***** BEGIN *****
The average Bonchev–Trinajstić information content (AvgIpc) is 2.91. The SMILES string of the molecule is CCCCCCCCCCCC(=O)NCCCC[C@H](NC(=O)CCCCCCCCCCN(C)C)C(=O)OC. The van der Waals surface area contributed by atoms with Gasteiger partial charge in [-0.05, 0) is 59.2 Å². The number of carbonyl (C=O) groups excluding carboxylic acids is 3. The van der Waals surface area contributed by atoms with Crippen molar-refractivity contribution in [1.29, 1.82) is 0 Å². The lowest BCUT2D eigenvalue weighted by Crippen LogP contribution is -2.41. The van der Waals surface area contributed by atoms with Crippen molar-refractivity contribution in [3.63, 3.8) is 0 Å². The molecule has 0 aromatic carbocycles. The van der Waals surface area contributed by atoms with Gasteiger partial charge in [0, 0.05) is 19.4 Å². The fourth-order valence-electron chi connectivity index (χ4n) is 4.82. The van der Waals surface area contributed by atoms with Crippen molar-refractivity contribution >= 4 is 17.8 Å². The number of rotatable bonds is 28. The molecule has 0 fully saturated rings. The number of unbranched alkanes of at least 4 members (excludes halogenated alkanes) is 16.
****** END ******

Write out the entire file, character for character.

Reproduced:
The average Bonchev–Trinajstić information content (AvgIpc) is 2.91. The SMILES string of the molecule is CCCCCCCCCCCC(=O)NCCCC[C@H](NC(=O)CCCCCCCCCCN(C)C)C(=O)OC. The van der Waals surface area contributed by atoms with Gasteiger partial charge in [-0.05, 0) is 59.2 Å². The number of carbonyl (C=O) groups excluding carboxylic acids is 3. The van der Waals surface area contributed by atoms with Crippen molar-refractivity contribution in [1.29, 1.82) is 0 Å². The lowest BCUT2D eigenvalue weighted by Crippen LogP contribution is -2.41. The van der Waals surface area contributed by atoms with Crippen molar-refractivity contribution in [3.63, 3.8) is 0 Å². The molecule has 0 aromatic carbocycles. The van der Waals surface area contributed by atoms with Gasteiger partial charge in [0, 0.05) is 19.4 Å². The fourth-order valence-electron chi connectivity index (χ4n) is 4.82. The van der Waals surface area contributed by atoms with Crippen molar-refractivity contribution >= 4 is 17.8 Å². The number of rotatable bonds is 28. The molecule has 0 fully saturated rings. The number of unbranched alkanes of at least 4 members (excludes halogenated alkanes) is 16.